(Bloomberg)—The unexpected slowdown last month in a critical measure of U.S. inflation was partly driven by cooling housing rents in the once-hot markets of New York and Boston.
The greater New York area saw prices paid for rents of primary residence fall 0.1% from the prior month, according to details of the Labor Department’s inflation data released Wednesday. That matches the biggest decline in the New York-Newark-Jersey City area in five years. In the Boston region, rents declined 0.2% from the prior month.
The core consumer price index, which strips out the volatile effects of food and energy, rose 2.3% from a year earlier, according to Wednesday’s figures, missing analysts’ projection for the annual gain to hold at 2.4%.
The declines in New York and Boston weighed on the national measure for rent of primary residence, which rose 0.1% on a monthly basis, the least since April 2011. When combined with the owners’ equivalent rent measure, national rents account for around 40% of core CPI.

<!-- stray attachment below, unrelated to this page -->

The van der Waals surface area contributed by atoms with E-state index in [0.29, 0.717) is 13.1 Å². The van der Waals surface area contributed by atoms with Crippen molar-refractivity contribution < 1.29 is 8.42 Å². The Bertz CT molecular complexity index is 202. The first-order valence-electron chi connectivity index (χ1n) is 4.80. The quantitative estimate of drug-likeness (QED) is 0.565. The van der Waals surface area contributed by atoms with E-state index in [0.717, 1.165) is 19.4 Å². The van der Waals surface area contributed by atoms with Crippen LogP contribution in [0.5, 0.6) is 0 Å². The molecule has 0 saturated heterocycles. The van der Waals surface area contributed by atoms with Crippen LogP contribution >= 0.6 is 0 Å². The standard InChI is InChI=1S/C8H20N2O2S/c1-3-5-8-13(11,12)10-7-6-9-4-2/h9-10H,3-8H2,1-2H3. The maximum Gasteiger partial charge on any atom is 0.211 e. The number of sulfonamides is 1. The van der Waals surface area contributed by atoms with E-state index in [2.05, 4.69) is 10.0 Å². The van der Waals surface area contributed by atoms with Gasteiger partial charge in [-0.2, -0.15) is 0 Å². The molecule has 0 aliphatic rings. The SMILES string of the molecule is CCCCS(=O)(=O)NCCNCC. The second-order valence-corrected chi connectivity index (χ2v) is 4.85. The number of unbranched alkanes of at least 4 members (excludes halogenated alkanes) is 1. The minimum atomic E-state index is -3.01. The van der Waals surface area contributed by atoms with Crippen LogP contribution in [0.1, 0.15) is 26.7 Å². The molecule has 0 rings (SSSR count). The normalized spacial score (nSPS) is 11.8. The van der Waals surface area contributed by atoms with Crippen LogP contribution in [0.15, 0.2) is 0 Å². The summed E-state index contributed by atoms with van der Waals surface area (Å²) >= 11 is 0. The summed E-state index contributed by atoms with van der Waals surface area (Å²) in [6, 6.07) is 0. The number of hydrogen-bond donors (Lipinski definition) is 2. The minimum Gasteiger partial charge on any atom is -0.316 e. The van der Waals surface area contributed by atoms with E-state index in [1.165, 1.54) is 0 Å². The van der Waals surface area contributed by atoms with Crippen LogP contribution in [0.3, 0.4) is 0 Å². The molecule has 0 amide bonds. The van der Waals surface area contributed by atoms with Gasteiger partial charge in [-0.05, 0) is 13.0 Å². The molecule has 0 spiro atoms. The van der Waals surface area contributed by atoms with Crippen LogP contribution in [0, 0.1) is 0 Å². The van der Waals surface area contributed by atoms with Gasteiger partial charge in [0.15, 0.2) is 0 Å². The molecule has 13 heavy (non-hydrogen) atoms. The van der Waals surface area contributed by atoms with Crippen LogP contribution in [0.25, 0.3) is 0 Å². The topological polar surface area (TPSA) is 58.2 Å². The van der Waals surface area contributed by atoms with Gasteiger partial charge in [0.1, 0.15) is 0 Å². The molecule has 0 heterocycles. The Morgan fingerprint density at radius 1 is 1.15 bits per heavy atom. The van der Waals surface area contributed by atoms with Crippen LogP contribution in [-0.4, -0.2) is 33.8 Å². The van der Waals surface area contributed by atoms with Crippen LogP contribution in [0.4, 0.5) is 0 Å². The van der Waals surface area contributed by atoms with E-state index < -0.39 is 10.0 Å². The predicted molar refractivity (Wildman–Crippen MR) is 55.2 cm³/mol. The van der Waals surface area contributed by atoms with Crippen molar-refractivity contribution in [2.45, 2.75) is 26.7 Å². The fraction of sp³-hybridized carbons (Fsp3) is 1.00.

In Manhattan, a key barometer for the region’s housing market, rent gains are tapering off after surging earlier this year, as stretched tenants hit the upper thresholds of what they can reasonably afford.
The median price of rents in Manhattan climbed just 0.5% in September from a year earlier. That’s the smallest gain this year, after climbing 6.5% in July, according to appraiser Miller Samuel Inc. and brokerage Douglas Elliman Real Estate.
--With assistance from Oshrat Carmiel.
To contact the reporter on this story: Reade Pickert in Washington at [email protected].
To contact the editors responsible for this story: Scott Lanman at [email protected]
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